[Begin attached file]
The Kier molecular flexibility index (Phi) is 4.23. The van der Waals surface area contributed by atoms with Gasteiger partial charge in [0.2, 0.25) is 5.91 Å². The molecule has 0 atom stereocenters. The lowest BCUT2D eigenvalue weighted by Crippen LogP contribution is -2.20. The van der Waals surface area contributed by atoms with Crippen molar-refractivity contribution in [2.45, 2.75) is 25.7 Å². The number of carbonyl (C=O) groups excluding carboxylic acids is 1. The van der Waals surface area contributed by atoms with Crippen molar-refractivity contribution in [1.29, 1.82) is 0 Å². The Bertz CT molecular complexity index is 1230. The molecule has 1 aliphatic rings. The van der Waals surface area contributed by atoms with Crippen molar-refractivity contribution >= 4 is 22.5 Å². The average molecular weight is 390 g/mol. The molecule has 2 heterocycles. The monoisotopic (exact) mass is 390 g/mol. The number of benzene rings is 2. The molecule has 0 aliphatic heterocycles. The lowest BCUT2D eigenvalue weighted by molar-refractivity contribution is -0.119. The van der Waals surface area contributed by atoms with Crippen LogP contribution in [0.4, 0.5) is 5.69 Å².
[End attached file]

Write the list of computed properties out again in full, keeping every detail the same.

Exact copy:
The Kier molecular flexibility index (Phi) is 4.23. The van der Waals surface area contributed by atoms with Gasteiger partial charge in [0.2, 0.25) is 5.91 Å². The molecule has 0 atom stereocenters. The lowest BCUT2D eigenvalue weighted by Crippen LogP contribution is -2.20. The van der Waals surface area contributed by atoms with Crippen molar-refractivity contribution in [2.45, 2.75) is 25.7 Å². The number of carbonyl (C=O) groups excluding carboxylic acids is 1. The van der Waals surface area contributed by atoms with Crippen molar-refractivity contribution in [1.29, 1.82) is 0 Å². The Bertz CT molecular complexity index is 1230. The molecule has 1 aliphatic rings. The van der Waals surface area contributed by atoms with Crippen molar-refractivity contribution >= 4 is 22.5 Å². The average molecular weight is 390 g/mol. The molecule has 2 heterocycles. The monoisotopic (exact) mass is 390 g/mol. The number of benzene rings is 2. The molecule has 0 aliphatic heterocycles. The lowest BCUT2D eigenvalue weighted by molar-refractivity contribution is -0.119. The van der Waals surface area contributed by atoms with Crippen LogP contribution in [0.4, 0.5) is 5.69 Å².